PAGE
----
Difference Between Spot and Futures Prices

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Spot price is the current market price of particular commodity in the spot market, which is also called as cash market. That's the price which is prevailing 'on the spot' where one buys and sells goods. If you wanted to buy barrel of oil or 10 grams of gold today, you would pay the spot price.

The 'futures price' is the price of the same commodity at a future date. The price which you would pay today for the right to receive the commodity at some point of time in future, say after 3 months.

Difference Between Spot and Futures Prices

Hence, if the spot price for 10 grams of gold is worth Rs 22,000, the 1-month future price could be Rs 22100, while the 2-month future price could be Rs. 22200.

The difference between the spot price and the futures price is due to 'cost of carry'. Cost of carry is the cost attached with holding the physical commodity for a specified period of time such as cost of inventory, insurance, interest, etc.

Usually futures price is higher than the spot price, this is known as 'Contango'. And, a situation in which the futures price is lower than the spot price is said to be in 'Backwardation'. Example of backwardation can be seen in the case of agricultural commodities where after a good monsoon, you can expect the futures price of crop to be lower than that of spot price.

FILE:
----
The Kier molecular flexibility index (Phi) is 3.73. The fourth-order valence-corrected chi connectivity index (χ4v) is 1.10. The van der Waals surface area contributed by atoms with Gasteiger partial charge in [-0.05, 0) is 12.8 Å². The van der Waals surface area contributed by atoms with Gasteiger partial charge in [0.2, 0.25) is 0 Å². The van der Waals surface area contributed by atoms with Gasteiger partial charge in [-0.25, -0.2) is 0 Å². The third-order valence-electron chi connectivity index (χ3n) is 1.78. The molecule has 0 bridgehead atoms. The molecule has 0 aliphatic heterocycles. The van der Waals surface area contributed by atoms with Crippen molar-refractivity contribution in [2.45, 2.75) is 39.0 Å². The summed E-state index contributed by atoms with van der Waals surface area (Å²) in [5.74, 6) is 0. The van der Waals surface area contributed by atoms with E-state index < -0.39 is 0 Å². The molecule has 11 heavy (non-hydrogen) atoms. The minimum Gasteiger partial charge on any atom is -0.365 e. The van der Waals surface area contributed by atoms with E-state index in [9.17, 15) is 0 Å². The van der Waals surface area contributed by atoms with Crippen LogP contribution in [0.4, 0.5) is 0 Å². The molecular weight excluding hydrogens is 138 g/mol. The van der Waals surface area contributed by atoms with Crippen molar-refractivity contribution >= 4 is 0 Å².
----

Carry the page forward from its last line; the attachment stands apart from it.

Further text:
Futures and Futures Contract

Futures are the financial instruments that have physical underlying asset (commodity, currencies, equities, etc). A futures contract is a standardised contract between two parties to buy or sell an asset at a specified time in the future for a price agreed today.

For example, if a person wants to buy 10 grams of gold after three months. Spot price for the gold is say, Rs 22,000 for 10 grams and 3 month futures price is Rs 22,300 for 10 grams.

The investor would enter into a futures contract to buy gold through a member of NCDEX.

On the due date if the price in the spot market is Rs 23,000 for 10 grams, then s/he still will pay only Rs 22,200 because s/he had fixed the price of gold when they entered into a futures contract. Therefore, it can be stated that s/he has 'hedged' against the price rise risk.


Read more about: commodity, investment, mutual funds
Story first published: Monday, May 30, 2011, 12:11 [IST]
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